Development

Testing Websites on Real Devices with Browsersync

Developing websites these days involves a lot of testing on different devices and browsers. Services like CrossBrowserTesting and Browser Stack make this much easier, but it’s still unrealistic to boot up a testing session every time you make a change to your local site. You also don’t get the experience of using an actual device—site performance, device capabilities, how colors and fonts are represented, etc. There are just some things an emulator can’t emulate. Even with using physical devices, it’s just as time-consuming to reload every device, and this time only grows exponentially with each device you add to the mix.

So what’s a front end developer to do? Thankfully there is a great solution, and it starts with an open source project called Browsersync. Browsersync saves you time and lets you keep an eye on lots of different devices and browsers at once, without having to reload for each change you make. Browsersync synchronizes clicks, scrolling, and typing with all of the browsers and devices you’re using. It also injects any CSS or HTML changes you make into the pages so you don’t have to reload each time you update a file.

If you’re already using Grunt or Gulp, it’s pretty easy and painless to incorporate Browsersync into your existing workflow. For this tutorial, I’ll be walking you through using it with Grunt, but the Browsersync website has lots of information on using it with other task runners.

To get started, make sure you have Node.js installed on your system.

Next, open up terminal and cd into your project folder. Here we’ll install Browsersync with NPM (the Node package manager) by typing the following:

npm install grunt-browser-sync --save-dev

Now add the following line to your Gruntfile.js:

grunt.loadNpmTasks('grunt-browser-sync');

Assuming your local server is already set up, now you just have to tell Browsersync where to look by adding the following lines to your Gruntfile.js. Note that the file I’m watching is style.css in my root directory; you’ll have to adjust the src path to your setup.

browserSync: {
    dev: {
        bsFiles: {
            src : 'style.css'
        },
        options: {
            proxy: "mysite.dev"
        }
    }
}

Now you should be ready to go! In terminal, simply make sure you’re in your project directory and run the following task:

grunt browserSync

Browsersync will produce a URL for the computer you’re using, as well as an external URL for any other devices you want to test on. It also gives you a URL for its UI where you can change sync settings, debug, and test sites with latency (simulate a slower connection), and more.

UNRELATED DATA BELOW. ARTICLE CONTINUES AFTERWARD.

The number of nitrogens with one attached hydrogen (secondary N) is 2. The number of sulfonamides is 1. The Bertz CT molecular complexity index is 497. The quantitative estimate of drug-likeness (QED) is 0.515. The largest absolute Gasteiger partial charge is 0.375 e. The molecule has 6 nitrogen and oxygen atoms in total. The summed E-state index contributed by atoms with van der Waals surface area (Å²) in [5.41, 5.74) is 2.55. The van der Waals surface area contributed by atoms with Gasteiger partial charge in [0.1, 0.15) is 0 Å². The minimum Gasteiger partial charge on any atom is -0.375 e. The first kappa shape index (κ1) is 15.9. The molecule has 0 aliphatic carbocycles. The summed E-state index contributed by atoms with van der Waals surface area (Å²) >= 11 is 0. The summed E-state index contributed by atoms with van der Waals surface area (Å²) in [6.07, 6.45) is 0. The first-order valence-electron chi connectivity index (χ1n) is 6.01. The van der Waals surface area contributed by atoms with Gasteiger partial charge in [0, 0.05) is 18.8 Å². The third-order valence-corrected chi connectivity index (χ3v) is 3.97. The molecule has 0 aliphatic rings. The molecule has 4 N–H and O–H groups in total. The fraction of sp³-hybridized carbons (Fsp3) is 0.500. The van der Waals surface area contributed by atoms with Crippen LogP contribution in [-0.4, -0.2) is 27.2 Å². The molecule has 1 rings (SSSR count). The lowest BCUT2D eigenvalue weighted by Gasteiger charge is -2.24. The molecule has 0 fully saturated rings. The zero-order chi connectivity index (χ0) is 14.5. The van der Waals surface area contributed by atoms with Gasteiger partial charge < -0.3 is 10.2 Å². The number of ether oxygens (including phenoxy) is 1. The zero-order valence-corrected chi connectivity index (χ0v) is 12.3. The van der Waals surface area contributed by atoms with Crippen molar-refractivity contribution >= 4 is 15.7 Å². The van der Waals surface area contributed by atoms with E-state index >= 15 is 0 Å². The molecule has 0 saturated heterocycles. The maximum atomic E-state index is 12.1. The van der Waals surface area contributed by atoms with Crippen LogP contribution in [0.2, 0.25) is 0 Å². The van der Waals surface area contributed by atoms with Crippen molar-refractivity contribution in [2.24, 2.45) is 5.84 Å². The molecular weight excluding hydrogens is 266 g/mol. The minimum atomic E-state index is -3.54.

Browsersync UI settings
Browsersync UI settings

 

The final piece to the perfect website testing trio is a great little browser called Duo. Duo is a browser that splits your view into 2 panes—a mobile phone sized view and a traditional desktop view. It also gives you dev tools (very similar to Safari’s) for easy code inspection. This allows you to keep an eye on both the mobile and desktop views of your site and should help prevent problems where fixing something on desktop breaks something else on mobile because you can catch problems as they happen as opposed to whenever you decide to test for mobile.
Duo–responsive design browser

With your set of devices and browsers now syncing up, you can be more confident and thorough in your testing and feel better about the websites you ship. A fair warning though; you will have a strong urge to start buying more and more devices to add to your new device lab which could get expensive. I’ll leave you with a tip from Brad Frost on how to test on real mobile devices without breaking the bank.

2 thoughts on “Testing Websites on Real Devices with Browsersync

  1. Hi Cameron,

    Thanks for the article, it is really useful for plugin and theme developers.

    I installed it but I get this error: You tried to start BrowserSync twice! To create multiple instances, use browserSync.create().init()

    Do you know how to fix?

    Fran

  2. Hi Fran,

    Thanks for commenting! I haven’t experienced this myself so I’m going to just throw a few possible solutions out there for you—let me know if any of these solve it for you!

    -Are you possibly running the browserSync command in more than one terminal window? Try closing them all out and re-running it in a new terminal window.

    -Are you using browserSync inside a watch task? If so, see if you can get it to run in it’s most basic form, i.e. copy/paste what I did in the post.

    -Try re-installing the grunt-browser-sync module.

    Let me know if that helps!

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